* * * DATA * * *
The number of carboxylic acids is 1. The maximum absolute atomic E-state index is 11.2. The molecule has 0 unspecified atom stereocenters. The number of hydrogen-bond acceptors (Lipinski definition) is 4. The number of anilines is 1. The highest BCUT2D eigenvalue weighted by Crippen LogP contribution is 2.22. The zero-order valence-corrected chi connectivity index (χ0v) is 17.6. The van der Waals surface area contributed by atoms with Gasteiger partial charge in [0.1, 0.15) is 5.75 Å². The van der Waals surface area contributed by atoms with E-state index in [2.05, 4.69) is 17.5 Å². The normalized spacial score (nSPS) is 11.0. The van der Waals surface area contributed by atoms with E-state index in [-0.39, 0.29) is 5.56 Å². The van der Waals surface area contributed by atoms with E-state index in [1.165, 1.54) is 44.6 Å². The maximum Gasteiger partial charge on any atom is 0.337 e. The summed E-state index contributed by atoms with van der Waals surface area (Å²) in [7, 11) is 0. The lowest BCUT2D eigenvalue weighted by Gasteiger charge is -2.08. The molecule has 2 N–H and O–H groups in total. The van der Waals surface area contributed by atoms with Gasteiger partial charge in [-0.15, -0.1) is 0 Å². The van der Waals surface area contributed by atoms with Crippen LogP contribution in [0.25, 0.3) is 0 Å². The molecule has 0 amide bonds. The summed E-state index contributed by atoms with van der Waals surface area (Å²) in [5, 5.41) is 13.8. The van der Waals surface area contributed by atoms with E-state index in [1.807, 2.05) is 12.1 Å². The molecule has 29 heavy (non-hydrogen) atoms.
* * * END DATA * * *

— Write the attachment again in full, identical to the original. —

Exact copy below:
The number of carboxylic acids is 1. The maximum absolute atomic E-state index is 11.2. The molecule has 0 unspecified atom stereocenters. The number of hydrogen-bond acceptors (Lipinski definition) is 4. The number of anilines is 1. The highest BCUT2D eigenvalue weighted by Crippen LogP contribution is 2.22. The zero-order valence-corrected chi connectivity index (χ0v) is 17.6. The van der Waals surface area contributed by atoms with Gasteiger partial charge in [0.1, 0.15) is 5.75 Å². The van der Waals surface area contributed by atoms with E-state index in [2.05, 4.69) is 17.5 Å². The normalized spacial score (nSPS) is 11.0. The van der Waals surface area contributed by atoms with E-state index in [-0.39, 0.29) is 5.56 Å². The van der Waals surface area contributed by atoms with E-state index in [1.165, 1.54) is 44.6 Å². The maximum Gasteiger partial charge on any atom is 0.337 e. The summed E-state index contributed by atoms with van der Waals surface area (Å²) in [7, 11) is 0. The lowest BCUT2D eigenvalue weighted by Gasteiger charge is -2.08. The molecule has 2 N–H and O–H groups in total. The van der Waals surface area contributed by atoms with Gasteiger partial charge in [-0.15, -0.1) is 0 Å². The van der Waals surface area contributed by atoms with Crippen LogP contribution in [0.25, 0.3) is 0 Å². The molecule has 0 amide bonds. The summed E-state index contributed by atoms with van der Waals surface area (Å²) in [5, 5.41) is 13.8. The van der Waals surface area contributed by atoms with E-state index in [1.807, 2.05) is 12.1 Å². The molecule has 29 heavy (non-hydrogen) atoms.